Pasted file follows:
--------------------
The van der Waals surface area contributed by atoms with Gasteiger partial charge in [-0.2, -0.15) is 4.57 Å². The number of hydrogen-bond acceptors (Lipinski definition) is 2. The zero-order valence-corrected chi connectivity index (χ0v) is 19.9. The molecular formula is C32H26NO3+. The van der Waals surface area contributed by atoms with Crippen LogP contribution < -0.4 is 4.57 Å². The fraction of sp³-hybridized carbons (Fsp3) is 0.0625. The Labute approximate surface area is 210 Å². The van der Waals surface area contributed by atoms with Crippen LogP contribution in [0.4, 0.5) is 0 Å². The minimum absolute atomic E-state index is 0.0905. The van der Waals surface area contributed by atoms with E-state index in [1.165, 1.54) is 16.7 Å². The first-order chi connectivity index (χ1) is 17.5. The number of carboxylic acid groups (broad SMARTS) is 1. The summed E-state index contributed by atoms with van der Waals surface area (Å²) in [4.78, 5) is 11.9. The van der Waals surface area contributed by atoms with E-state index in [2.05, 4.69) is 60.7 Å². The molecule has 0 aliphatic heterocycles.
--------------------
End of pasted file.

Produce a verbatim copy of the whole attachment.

The van der Waals surface area contributed by atoms with Gasteiger partial charge in [-0.2, -0.15) is 4.57 Å². The number of hydrogen-bond acceptors (Lipinski definition) is 2. The zero-order valence-corrected chi connectivity index (χ0v) is 19.9. The molecular formula is C32H26NO3+. The van der Waals surface area contributed by atoms with Crippen LogP contribution < -0.4 is 4.57 Å². The fraction of sp³-hybridized carbons (Fsp3) is 0.0625. The Labute approximate surface area is 210 Å². The van der Waals surface area contributed by atoms with Crippen LogP contribution in [0.4, 0.5) is 0 Å². The minimum absolute atomic E-state index is 0.0905. The van der Waals surface area contributed by atoms with E-state index in [1.165, 1.54) is 16.7 Å². The first-order chi connectivity index (χ1) is 17.5. The number of carboxylic acid groups (broad SMARTS) is 1. The summed E-state index contributed by atoms with van der Waals surface area (Å²) in [4.78, 5) is 11.9. The van der Waals surface area contributed by atoms with E-state index in [2.05, 4.69) is 60.7 Å². The molecule has 0 aliphatic heterocycles.